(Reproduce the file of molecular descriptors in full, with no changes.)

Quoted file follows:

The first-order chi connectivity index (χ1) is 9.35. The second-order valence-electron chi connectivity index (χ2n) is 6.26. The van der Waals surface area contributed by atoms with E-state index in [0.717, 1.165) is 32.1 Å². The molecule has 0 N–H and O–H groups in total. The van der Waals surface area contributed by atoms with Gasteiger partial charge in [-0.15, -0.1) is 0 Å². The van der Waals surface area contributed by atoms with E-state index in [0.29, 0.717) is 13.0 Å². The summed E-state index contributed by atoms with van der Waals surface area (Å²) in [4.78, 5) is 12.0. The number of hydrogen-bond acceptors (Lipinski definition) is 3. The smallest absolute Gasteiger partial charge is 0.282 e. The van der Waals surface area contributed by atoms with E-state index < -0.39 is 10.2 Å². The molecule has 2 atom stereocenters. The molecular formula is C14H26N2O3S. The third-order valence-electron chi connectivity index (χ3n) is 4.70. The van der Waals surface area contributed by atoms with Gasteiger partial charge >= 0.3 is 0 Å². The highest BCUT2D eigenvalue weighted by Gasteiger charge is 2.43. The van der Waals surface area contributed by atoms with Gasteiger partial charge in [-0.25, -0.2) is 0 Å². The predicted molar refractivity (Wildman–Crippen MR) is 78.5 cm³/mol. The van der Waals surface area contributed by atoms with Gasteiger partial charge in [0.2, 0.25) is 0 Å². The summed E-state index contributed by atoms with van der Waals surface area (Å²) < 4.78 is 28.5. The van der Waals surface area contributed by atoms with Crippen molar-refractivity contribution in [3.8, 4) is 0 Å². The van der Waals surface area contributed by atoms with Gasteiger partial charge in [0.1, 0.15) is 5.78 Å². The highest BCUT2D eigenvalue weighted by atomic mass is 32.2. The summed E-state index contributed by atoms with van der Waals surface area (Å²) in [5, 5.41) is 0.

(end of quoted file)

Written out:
The first-order chi connectivity index (χ1) is 9.35. The second-order valence-electron chi connectivity index (χ2n) is 6.26. The van der Waals surface area contributed by atoms with E-state index in [0.717, 1.165) is 32.1 Å². The molecule has 0 N–H and O–H groups in total. The van der Waals surface area contributed by atoms with Gasteiger partial charge in [-0.15, -0.1) is 0 Å². The van der Waals surface area contributed by atoms with E-state index in [0.29, 0.717) is 13.0 Å². The summed E-state index contributed by atoms with van der Waals surface area (Å²) in [4.78, 5) is 12.0. The number of hydrogen-bond acceptors (Lipinski definition) is 3. The smallest absolute Gasteiger partial charge is 0.282 e. The van der Waals surface area contributed by atoms with E-state index < -0.39 is 10.2 Å². The molecule has 2 atom stereocenters. The molecular formula is C14H26N2O3S. The third-order valence-electron chi connectivity index (χ3n) is 4.70. The van der Waals surface area contributed by atoms with Gasteiger partial charge >= 0.3 is 0 Å². The highest BCUT2D eigenvalue weighted by Gasteiger charge is 2.43. The van der Waals surface area contributed by atoms with Gasteiger partial charge in [-0.25, -0.2) is 0 Å². The predicted molar refractivity (Wildman–Crippen MR) is 78.5 cm³/mol. The van der Waals surface area contributed by atoms with Gasteiger partial charge in [0.2, 0.25) is 0 Å². The summed E-state index contributed by atoms with van der Waals surface area (Å²) < 4.78 is 28.5. The van der Waals surface area contributed by atoms with Crippen molar-refractivity contribution in [3.8, 4) is 0 Å². The van der Waals surface area contributed by atoms with Gasteiger partial charge in [0.1, 0.15) is 5.78 Å². The highest BCUT2D eigenvalue weighted by atomic mass is 32.2. The summed E-state index contributed by atoms with van der Waals surface area (Å²) in [5, 5.41) is 0.